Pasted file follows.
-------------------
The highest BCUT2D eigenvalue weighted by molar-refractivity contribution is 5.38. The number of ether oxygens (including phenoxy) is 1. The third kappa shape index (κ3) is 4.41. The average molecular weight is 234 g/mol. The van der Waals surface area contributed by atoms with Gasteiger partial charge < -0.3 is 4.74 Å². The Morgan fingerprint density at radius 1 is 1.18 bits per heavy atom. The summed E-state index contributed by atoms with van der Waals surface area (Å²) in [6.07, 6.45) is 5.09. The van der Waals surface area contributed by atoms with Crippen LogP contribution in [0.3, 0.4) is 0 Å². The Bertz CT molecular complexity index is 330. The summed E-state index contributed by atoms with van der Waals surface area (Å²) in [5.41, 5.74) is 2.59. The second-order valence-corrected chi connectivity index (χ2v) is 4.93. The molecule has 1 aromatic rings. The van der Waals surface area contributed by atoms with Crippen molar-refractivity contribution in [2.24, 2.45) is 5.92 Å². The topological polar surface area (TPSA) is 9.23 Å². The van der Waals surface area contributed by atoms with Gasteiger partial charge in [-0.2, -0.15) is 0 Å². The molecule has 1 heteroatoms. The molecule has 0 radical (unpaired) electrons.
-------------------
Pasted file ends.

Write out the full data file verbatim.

The highest BCUT2D eigenvalue weighted by molar-refractivity contribution is 5.38. The number of ether oxygens (including phenoxy) is 1. The third kappa shape index (κ3) is 4.41. The average molecular weight is 234 g/mol. The van der Waals surface area contributed by atoms with Gasteiger partial charge < -0.3 is 4.74 Å². The Morgan fingerprint density at radius 1 is 1.18 bits per heavy atom. The summed E-state index contributed by atoms with van der Waals surface area (Å²) in [6.07, 6.45) is 5.09. The van der Waals surface area contributed by atoms with Crippen LogP contribution in [0.3, 0.4) is 0 Å². The Bertz CT molecular complexity index is 330. The summed E-state index contributed by atoms with van der Waals surface area (Å²) in [5.41, 5.74) is 2.59. The second-order valence-corrected chi connectivity index (χ2v) is 4.93. The molecule has 1 aromatic rings. The van der Waals surface area contributed by atoms with Crippen molar-refractivity contribution in [2.24, 2.45) is 5.92 Å². The topological polar surface area (TPSA) is 9.23 Å². The van der Waals surface area contributed by atoms with Gasteiger partial charge in [-0.2, -0.15) is 0 Å². The molecule has 1 heteroatoms. The molecule has 0 radical (unpaired) electrons.